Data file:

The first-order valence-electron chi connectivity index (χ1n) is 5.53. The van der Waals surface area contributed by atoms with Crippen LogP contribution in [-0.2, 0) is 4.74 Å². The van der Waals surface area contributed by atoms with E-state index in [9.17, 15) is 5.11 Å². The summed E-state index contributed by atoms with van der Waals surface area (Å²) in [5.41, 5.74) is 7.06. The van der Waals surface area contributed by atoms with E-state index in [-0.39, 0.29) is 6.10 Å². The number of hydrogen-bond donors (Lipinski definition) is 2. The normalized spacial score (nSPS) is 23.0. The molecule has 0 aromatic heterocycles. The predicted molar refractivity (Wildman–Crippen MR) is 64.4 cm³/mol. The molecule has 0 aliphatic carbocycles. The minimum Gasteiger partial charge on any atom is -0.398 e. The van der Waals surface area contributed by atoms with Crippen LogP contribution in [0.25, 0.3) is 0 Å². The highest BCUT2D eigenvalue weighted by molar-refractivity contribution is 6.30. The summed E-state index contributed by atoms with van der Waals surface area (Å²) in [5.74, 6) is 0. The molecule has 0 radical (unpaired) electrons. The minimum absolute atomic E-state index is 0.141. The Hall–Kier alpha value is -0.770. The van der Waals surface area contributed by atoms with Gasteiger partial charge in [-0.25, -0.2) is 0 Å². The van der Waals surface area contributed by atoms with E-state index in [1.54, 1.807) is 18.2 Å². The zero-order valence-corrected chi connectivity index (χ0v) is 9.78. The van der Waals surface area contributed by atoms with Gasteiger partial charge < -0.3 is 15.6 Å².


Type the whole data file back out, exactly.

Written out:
The first-order valence-electron chi connectivity index (χ1n) is 5.53. The van der Waals surface area contributed by atoms with Crippen LogP contribution in [-0.2, 0) is 4.74 Å². The van der Waals surface area contributed by atoms with E-state index in [9.17, 15) is 5.11 Å². The summed E-state index contributed by atoms with van der Waals surface area (Å²) in [5.41, 5.74) is 7.06. The van der Waals surface area contributed by atoms with E-state index in [-0.39, 0.29) is 6.10 Å². The number of hydrogen-bond donors (Lipinski definition) is 2. The normalized spacial score (nSPS) is 23.0. The molecule has 0 aromatic heterocycles. The predicted molar refractivity (Wildman–Crippen MR) is 64.4 cm³/mol. The molecule has 0 aliphatic carbocycles. The minimum Gasteiger partial charge on any atom is -0.398 e. The van der Waals surface area contributed by atoms with Crippen LogP contribution in [0.25, 0.3) is 0 Å². The highest BCUT2D eigenvalue weighted by molar-refractivity contribution is 6.30. The summed E-state index contributed by atoms with van der Waals surface area (Å²) in [5.74, 6) is 0. The molecule has 0 radical (unpaired) electrons. The minimum absolute atomic E-state index is 0.141. The Hall–Kier alpha value is -0.770. The van der Waals surface area contributed by atoms with Gasteiger partial charge in [-0.25, -0.2) is 0 Å². The van der Waals surface area contributed by atoms with E-state index in [1.54, 1.807) is 18.2 Å². The zero-order valence-corrected chi connectivity index (χ0v) is 9.78. The van der Waals surface area contributed by atoms with Gasteiger partial charge < -0.3 is 15.6 Å².